Around 1 in 2000 pregnancies end in ectopic every year in the UK and 1 in 25 in the US. With treatment, a 10% chance of another ectopic pregnancy within four years is possible. Some women with a single ectopic have a subsequent pregnancy within 4 weeks. Outcome depends on the severity of the original ectopic.
Research results of ectopic pregnancy
A 2015 review states that “it is unclear whether pregnancy ectopically lost can be reproduced”. In 1992 the World Health Organization (WHO) recommended that hospitals in low- and middle-income countries improve care for ectopic pregnancies and that standards of care in high-income countries must be improved.
The studies cited in the WHO review show that about 40–60% of ectopic pregnancies have no further complications, while 50–90% have some complications. Ectopic pregnancy termination rates in developing countries are as low as 0.1%, while in the developed world about 90–95% of ectopic pregnancies are terminated.
The size of the developing ectopic may be measured using trans-vaginal sonography or intrauterine pregnancy measurements.
Three broad groups of ectopic pregnancies can be distinguished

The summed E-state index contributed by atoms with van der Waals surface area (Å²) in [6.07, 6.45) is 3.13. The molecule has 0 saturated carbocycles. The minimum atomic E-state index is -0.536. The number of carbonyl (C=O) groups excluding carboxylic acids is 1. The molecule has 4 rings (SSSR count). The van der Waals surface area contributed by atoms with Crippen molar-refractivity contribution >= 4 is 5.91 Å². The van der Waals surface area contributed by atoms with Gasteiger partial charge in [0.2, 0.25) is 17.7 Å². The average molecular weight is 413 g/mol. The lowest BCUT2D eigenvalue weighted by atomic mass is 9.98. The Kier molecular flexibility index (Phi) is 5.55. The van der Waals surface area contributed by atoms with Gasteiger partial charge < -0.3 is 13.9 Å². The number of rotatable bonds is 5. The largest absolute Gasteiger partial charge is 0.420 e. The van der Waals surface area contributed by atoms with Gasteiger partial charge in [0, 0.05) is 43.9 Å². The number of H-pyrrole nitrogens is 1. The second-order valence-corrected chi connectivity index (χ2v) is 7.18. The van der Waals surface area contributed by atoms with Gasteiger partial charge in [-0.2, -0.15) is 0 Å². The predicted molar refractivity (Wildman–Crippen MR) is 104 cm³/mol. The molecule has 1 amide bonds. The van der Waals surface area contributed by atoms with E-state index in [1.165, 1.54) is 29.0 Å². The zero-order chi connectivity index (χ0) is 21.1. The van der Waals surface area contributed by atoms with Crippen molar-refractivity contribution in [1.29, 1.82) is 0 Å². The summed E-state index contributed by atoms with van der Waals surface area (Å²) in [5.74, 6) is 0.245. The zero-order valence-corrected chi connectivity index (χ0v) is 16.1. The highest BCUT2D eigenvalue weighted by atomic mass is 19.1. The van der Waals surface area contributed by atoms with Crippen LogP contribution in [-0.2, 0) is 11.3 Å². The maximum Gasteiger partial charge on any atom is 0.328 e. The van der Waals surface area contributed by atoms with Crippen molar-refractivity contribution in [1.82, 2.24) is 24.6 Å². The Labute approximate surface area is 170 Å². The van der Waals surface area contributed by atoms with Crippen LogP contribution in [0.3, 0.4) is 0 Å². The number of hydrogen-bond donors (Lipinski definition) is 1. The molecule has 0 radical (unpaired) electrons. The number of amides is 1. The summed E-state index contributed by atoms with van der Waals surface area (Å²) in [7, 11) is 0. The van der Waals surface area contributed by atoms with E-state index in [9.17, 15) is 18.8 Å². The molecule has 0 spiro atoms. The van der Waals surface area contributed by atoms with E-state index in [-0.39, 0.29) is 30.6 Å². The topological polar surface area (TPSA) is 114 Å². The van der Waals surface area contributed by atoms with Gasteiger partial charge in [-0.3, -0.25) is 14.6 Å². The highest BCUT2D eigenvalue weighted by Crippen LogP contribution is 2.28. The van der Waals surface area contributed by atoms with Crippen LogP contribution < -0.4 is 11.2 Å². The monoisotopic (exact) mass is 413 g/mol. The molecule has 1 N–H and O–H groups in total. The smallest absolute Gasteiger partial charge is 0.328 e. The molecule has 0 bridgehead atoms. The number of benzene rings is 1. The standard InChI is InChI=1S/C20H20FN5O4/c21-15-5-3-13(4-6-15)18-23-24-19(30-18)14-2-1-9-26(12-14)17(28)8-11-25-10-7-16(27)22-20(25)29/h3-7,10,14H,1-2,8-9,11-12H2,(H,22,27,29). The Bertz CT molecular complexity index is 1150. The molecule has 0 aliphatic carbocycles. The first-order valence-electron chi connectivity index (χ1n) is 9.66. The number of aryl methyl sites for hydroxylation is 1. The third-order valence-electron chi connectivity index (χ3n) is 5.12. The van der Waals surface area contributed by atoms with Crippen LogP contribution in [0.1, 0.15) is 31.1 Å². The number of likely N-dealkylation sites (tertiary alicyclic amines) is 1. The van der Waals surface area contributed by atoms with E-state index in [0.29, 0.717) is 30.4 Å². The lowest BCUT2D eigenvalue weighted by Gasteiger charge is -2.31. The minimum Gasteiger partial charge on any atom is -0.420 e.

For ectopic abortion, the technique involves the expulsion of the developing fetus via the forceps or similar instruments.
Most often the anterior vaginal wall is used to guide the technique. The procedure can be performed by qualified personnel using an ultrasound or laparoscope. A single dose of local anesthetic and analgesics is given to achieve control of pain. Operating theaters may be equipped with specialized equipment such as ‘utility’ forceps, and special sutures for guiding the fetus out.
Intravenous drugs such as methotrexate, leuprolide and nifedipine are sometimes used to induce complete expulsion.
Surgery may be performed as a stand-alone procedure, with further management after the procedure. In the most common procedure, the fetus is extracted from the wall and passed out through the vagina. The membrane of the implanted tubal pregnancy is then separated from the spermatic cord.
The tissue is then stitched up, and there is no need to remove or repair the uterus.
If you do have another ectopic pregnancy in the future, it will be more likely to happen if you’ve already had a successful pregnancy. This is because your body might have developed a resistance to taking the medicine that prevents further ectopic pregnancies. It’s also more likely to happen if you have a history of complications with other pregnancies.